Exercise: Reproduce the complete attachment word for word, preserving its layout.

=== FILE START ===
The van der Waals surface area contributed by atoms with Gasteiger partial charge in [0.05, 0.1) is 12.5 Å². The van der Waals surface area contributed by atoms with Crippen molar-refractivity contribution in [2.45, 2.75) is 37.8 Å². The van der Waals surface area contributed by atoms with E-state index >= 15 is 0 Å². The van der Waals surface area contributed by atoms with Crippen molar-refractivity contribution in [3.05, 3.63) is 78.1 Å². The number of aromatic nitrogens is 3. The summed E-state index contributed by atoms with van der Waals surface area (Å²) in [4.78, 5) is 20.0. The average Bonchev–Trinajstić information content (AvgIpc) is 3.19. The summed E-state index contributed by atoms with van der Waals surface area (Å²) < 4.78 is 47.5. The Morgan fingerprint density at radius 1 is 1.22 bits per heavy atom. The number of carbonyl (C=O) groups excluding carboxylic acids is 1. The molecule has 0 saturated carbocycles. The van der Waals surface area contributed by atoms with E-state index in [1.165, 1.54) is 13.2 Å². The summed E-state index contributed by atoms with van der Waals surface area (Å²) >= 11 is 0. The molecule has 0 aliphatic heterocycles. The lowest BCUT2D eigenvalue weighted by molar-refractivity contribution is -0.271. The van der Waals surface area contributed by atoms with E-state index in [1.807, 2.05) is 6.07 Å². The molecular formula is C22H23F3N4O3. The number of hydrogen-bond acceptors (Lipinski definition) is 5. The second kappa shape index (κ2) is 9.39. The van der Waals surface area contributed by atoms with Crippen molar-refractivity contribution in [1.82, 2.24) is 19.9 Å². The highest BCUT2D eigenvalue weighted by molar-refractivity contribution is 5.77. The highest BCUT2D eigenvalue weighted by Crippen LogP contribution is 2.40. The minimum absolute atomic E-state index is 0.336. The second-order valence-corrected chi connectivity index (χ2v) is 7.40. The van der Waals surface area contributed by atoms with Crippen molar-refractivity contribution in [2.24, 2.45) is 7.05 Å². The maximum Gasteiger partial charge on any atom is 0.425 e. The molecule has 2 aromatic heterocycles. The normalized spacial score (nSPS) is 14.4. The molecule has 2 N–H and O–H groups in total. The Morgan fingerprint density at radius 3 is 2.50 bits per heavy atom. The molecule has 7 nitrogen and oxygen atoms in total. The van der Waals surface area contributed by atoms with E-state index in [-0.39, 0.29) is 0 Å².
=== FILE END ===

The van der Waals surface area contributed by atoms with Gasteiger partial charge in [0.05, 0.1) is 12.5 Å². The van der Waals surface area contributed by atoms with Crippen molar-refractivity contribution in [2.45, 2.75) is 37.8 Å². The van der Waals surface area contributed by atoms with E-state index >= 15 is 0 Å². The van der Waals surface area contributed by atoms with Crippen molar-refractivity contribution in [3.05, 3.63) is 78.1 Å². The number of aromatic nitrogens is 3. The summed E-state index contributed by atoms with van der Waals surface area (Å²) in [4.78, 5) is 20.0. The average Bonchev–Trinajstić information content (AvgIpc) is 3.19. The summed E-state index contributed by atoms with van der Waals surface area (Å²) < 4.78 is 47.5. The Morgan fingerprint density at radius 1 is 1.22 bits per heavy atom. The number of carbonyl (C=O) groups excluding carboxylic acids is 1. The molecule has 0 saturated carbocycles. The van der Waals surface area contributed by atoms with E-state index in [1.165, 1.54) is 13.2 Å². The summed E-state index contributed by atoms with van der Waals surface area (Å²) >= 11 is 0. The molecule has 0 aliphatic heterocycles. The lowest BCUT2D eigenvalue weighted by molar-refractivity contribution is -0.271. The van der Waals surface area contributed by atoms with E-state index in [1.807, 2.05) is 6.07 Å². The molecular formula is C22H23F3N4O3. The number of hydrogen-bond acceptors (Lipinski definition) is 5. The second kappa shape index (κ2) is 9.39. The van der Waals surface area contributed by atoms with Crippen molar-refractivity contribution in [1.82, 2.24) is 19.9 Å². The highest BCUT2D eigenvalue weighted by molar-refractivity contribution is 5.77. The highest BCUT2D eigenvalue weighted by Crippen LogP contribution is 2.40. The minimum absolute atomic E-state index is 0.336. The second-order valence-corrected chi connectivity index (χ2v) is 7.40. The van der Waals surface area contributed by atoms with Crippen molar-refractivity contribution in [2.24, 2.45) is 7.05 Å². The maximum Gasteiger partial charge on any atom is 0.425 e. The molecule has 2 aromatic heterocycles. The normalized spacial score (nSPS) is 14.4. The molecule has 2 N–H and O–H groups in total. The Morgan fingerprint density at radius 3 is 2.50 bits per heavy atom. The molecule has 7 nitrogen and oxygen atoms in total. The van der Waals surface area contributed by atoms with E-state index in [-0.39, 0.29) is 0 Å².